Well, now we know. Adding a puppy to our lives is an amazing mix of love and fun (seeing her with my son completely melts my heart) and a serious dose of chaos. She’s a fluffy tornado of affection and activity who requires constant supervision until she suddenly collapses asleep on the floor and we all take a breath until the next round. Hmm, this does sound a lot like having a baby.
Any change, even a joyful one, can present challenges. I, for one, am a creature of habit. I love my routines. My early morning workout session before the rest of the house is awake. My coffee and audio book on the morning commute. Reading to my son at bedtime. These routines approach the sacred for me. And there is decent evidence that sticking to certain routines can be very healthy and productive. Yet, there are times we must be flexible. This is one of those chapters.
So, I’m trying to open my mind to the possibility of amended routines. I’m thinking about how these new routines might even be better than the ones I had before. Initially I was sort of resenting the amount of time I was standing around outside waiting for the puppy to do her business, until I realized that I was standing around outside. I’ve seen a few beautiful sunrises that I would otherwise have missed. I’ve heard the morning birds. I’ve noticed things in our yard that I have never seen before. I’ve started taking a book outside with me and appreciating the extra reading time. I may not reach this level of acceptance at midnight, but it is working well the rest of the time.
So, maybe I’ll have a morning workout buddy who sometimes wants to join in on the yoga mat or chew on the weights (not happening, ma’am), but I’m still out there doing it. I may never sincerely enjoy house training, but I’ll take the trade-off of unconditional love that our little puppy is already sharing over my strict routines any day of the week. Just remind me of that around midnight. I’ll be standing around outside.
Until very recently I was among the nearly three-quarters of American smartphone owners who sleep with their phone next to their bed. I routinely spent a fair amount of time scrolling just prior to sleep. This, despite recommending to parents at least weekly in clinic that they get their child’s gadgets out of their bedroom if they wanted to increase sleep quality and quantity.
For about a year now (okay, let’s be honest, at least two) I’ve been telling myself I needed to make a change. I wanted more peaceful thoughts running through my head when I closed my eyes each night; instead of the myriad news stories that Facebook put in front of me, or the work email that I just couldn’t shake. I wanted to control my phone instead of it controlling me. I had done pretty well with this in other ways- taking periodic digital sabbaths and gradually decreasing my overall screen time by tracking it.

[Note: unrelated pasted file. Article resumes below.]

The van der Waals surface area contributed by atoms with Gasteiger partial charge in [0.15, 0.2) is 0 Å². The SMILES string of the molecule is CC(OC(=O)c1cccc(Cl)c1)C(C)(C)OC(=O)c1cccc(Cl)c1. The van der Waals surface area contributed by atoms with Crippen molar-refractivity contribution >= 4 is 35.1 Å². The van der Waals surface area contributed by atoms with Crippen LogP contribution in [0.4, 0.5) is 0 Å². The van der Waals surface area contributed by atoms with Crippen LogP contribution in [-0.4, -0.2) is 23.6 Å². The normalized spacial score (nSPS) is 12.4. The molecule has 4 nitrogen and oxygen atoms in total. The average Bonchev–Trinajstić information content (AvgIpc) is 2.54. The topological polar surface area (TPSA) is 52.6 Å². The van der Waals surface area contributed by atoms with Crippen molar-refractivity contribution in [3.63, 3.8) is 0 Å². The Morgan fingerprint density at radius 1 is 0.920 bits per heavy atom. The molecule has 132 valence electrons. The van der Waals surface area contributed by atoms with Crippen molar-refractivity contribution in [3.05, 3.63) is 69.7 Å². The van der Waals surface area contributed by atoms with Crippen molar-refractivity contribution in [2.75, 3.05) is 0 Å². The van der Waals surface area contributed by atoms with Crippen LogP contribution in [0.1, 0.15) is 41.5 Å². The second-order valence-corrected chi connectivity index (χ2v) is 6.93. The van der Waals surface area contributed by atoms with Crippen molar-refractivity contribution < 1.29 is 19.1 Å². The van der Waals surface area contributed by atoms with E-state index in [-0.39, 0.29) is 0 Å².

But taking this final step was elusive. I had an excuse. A rationalization. A road block. The thought that runs through your head when you know you need to make a change, but cannot do it, and so convince yourself that it makes sense to maintain the status quo. In this case? I didn’t have an alarm clock. I really needed my phone to be my alarm clock.
Then my son got a tablet for Christmas. I had pretty mixed feelings about this but it is a fairly simple model that he uses for homework (and of course his “videos”). We set up some screen time rules around its use and one of those rules is that the tablet has a bedtime. It charges in a docking station in the family room. Here I was, telling my son that his tablet had a bedtime but I couldn’t give my phone the same.
So I bought an alarm clock. Ten dollars later and I am free. It’s been almost two months since my phone joined the tablet at its docking station each evening and, wow, I’m never going back. Better sleep. Peace of mind. More reading. Less parental guilt. And no more excuses.
First off, let’s get one thing straight. Forty years old is very, very young. Really, it is. You won’t believe how young 40 is.
Now that we have that basic truth out of the way, let me tell you some things I wish you had known a little earlier in life.
Pinot noir and gouda are both excellent.
Laugh more. Don’t take everything so seriously.
Getting pregnant and having a baby is a miracle. Never take it for granted.
Eat a little dark chocolate most days. It is delicious and is also apparently good for you. Win, win. Don’t eat very many other sweets. You don’t like them much anyway.
Trust your gut.
Being a mom is the most amazing thing you’ll ever do. Hands down. Cliche, but true. And the kid– wow. Just wait til you meet him.
There will be a day when you think coffee tastes better without cream and sugar. Crazy, I know.
You can’t go home again. Or, maybe you can, but it is a very long and winding road.
You’re wearing the wrong bra size (along with the majority of women). Go get fitted and spend some money on high-quality bras. Totally worth it.